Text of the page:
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Thread: Singer Featherweight + a surplus parachute = wedding dress

  1. #1
    Power Poster miriam's Avatar
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    Singer Featherweight + a surplus parachute = wedding dress

    For my mom's graduation from college, her parents gave her a Singer Featherweight. She bought a surplus silk parachute and made her wedding dress. The dress was beautiful. She hand smocked the front of it. Then she sewed 200 loops down the back and covered 200 buttons and sewed them on the dress. The dress had a wonderful long train. I wish there was still a picture. Any way here is a link to the copy of an ad I just saw on line: http://www.bellaonline.com/articles/art23275.asp
    NEVER let a sewing machine know you are in a hurry.
    good mothers let you lick the beaters - great mothers turn it off first

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    Super Member valleyquiltermo's Avatar
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    Thats a great story, It would have been nice for you to have a picture of it for your memory book.
    Nice add, wish it was like that now.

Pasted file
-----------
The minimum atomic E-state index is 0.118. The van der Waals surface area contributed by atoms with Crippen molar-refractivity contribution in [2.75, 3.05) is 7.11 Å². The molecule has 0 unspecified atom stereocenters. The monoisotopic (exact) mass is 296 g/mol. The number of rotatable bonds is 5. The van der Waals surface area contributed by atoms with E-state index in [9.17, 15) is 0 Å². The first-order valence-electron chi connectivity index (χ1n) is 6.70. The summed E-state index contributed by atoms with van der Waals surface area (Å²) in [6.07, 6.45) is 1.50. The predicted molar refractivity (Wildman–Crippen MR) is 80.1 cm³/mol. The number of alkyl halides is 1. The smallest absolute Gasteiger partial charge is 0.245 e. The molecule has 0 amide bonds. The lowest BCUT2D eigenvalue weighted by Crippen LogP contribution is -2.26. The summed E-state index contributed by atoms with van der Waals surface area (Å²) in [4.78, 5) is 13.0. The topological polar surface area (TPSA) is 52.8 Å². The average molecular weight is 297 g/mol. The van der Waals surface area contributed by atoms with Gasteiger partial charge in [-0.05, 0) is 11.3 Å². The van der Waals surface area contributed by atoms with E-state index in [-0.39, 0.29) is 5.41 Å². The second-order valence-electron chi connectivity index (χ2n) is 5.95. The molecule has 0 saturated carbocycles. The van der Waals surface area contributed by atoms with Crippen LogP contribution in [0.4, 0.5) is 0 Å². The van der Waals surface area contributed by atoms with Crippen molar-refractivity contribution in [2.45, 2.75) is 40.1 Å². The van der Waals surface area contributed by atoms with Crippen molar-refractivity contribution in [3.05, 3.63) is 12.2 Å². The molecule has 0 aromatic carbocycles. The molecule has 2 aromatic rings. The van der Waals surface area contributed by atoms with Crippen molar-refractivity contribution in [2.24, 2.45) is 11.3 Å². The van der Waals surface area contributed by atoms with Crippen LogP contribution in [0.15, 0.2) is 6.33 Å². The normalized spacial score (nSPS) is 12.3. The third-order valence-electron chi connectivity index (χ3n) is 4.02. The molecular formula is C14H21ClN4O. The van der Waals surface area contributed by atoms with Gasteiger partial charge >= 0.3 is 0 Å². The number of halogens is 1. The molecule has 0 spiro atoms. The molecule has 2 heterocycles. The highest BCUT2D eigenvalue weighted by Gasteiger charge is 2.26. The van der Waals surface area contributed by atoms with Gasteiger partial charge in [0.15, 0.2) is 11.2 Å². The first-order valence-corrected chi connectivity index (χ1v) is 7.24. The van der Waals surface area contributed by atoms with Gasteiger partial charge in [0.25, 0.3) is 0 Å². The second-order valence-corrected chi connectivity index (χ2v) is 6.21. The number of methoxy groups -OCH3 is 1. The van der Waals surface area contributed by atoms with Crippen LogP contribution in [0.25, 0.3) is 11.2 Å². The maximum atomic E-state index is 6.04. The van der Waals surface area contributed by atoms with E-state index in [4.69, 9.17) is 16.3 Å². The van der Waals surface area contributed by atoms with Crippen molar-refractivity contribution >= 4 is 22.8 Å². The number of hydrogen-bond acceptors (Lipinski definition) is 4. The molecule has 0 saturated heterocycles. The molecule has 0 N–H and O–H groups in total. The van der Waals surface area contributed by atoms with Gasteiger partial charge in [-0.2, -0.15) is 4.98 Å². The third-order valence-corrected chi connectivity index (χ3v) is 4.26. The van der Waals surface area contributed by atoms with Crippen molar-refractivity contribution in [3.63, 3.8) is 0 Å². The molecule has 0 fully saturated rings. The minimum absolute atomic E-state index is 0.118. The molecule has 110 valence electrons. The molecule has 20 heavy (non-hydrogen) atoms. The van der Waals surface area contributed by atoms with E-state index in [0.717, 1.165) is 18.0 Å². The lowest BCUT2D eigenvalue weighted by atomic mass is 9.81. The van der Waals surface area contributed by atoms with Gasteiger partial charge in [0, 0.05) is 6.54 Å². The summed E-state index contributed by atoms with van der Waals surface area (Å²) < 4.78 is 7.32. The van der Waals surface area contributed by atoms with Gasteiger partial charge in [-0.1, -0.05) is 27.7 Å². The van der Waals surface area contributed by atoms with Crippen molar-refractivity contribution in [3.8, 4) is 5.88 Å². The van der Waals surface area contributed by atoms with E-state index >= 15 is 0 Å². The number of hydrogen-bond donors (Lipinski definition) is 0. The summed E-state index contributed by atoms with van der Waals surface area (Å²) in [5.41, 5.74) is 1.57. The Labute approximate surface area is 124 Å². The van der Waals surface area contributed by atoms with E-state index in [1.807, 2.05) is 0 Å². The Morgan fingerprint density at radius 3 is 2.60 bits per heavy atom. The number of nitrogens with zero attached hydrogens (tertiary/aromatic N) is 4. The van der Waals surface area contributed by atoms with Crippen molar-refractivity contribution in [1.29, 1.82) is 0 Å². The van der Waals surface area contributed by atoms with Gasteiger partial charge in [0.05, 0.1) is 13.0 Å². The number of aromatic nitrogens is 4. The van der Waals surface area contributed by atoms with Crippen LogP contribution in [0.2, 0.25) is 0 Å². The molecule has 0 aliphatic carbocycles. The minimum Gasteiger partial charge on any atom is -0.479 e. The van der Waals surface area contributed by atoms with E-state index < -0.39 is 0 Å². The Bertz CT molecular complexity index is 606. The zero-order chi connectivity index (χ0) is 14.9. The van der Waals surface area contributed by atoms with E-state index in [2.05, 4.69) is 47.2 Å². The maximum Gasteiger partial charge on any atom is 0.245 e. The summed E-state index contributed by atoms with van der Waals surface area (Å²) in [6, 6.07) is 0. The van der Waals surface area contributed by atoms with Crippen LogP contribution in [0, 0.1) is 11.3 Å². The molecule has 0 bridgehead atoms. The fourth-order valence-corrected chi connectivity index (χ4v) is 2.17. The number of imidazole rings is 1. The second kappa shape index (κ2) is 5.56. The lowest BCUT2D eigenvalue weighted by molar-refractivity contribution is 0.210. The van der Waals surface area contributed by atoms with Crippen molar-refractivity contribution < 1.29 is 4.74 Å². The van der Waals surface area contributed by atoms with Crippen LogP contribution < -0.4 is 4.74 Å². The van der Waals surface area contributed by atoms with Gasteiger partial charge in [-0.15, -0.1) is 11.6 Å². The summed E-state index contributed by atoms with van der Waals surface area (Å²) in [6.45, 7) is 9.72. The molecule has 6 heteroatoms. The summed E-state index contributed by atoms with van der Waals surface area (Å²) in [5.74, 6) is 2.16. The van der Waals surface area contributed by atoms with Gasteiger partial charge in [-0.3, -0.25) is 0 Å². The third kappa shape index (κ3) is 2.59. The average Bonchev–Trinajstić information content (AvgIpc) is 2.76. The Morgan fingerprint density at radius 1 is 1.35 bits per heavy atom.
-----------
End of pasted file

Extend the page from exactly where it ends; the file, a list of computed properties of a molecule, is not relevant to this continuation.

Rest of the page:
http://www.skillpages.com/DonnaValleyquiltermo
    Sweet Dreams come from under Cozy Quilts made with love.
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  3. #3
    Power Poster miriam's Avatar
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    Mom had photos in a box in the bottom of her closet in a new house. The house had moisture problems her pictures were ruined. I wonder how many other wedding dresses were made from surplus silk parachutes?
    NEVER let a sewing machine know you are in a hurry.
    good mothers let you lick the beaters - great mothers turn it off first

  4. #4
    Super Member catmcclure's Avatar
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    $14.95 plus $1.00 shipping doesn't sound like a lot. However, in 1949 minimum wage was $.40 an hour (increased that year to $.70). So that parachute cost a week's pay.

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    My 3 brothers sent parachutes home regularly when they were in the South Pacific. I remember my mother taking them apart and using them, but what I remember is the blood on the handles.

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    Power Poster solstice3's Avatar
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    what an awesome story

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    Junior Member phranny's Avatar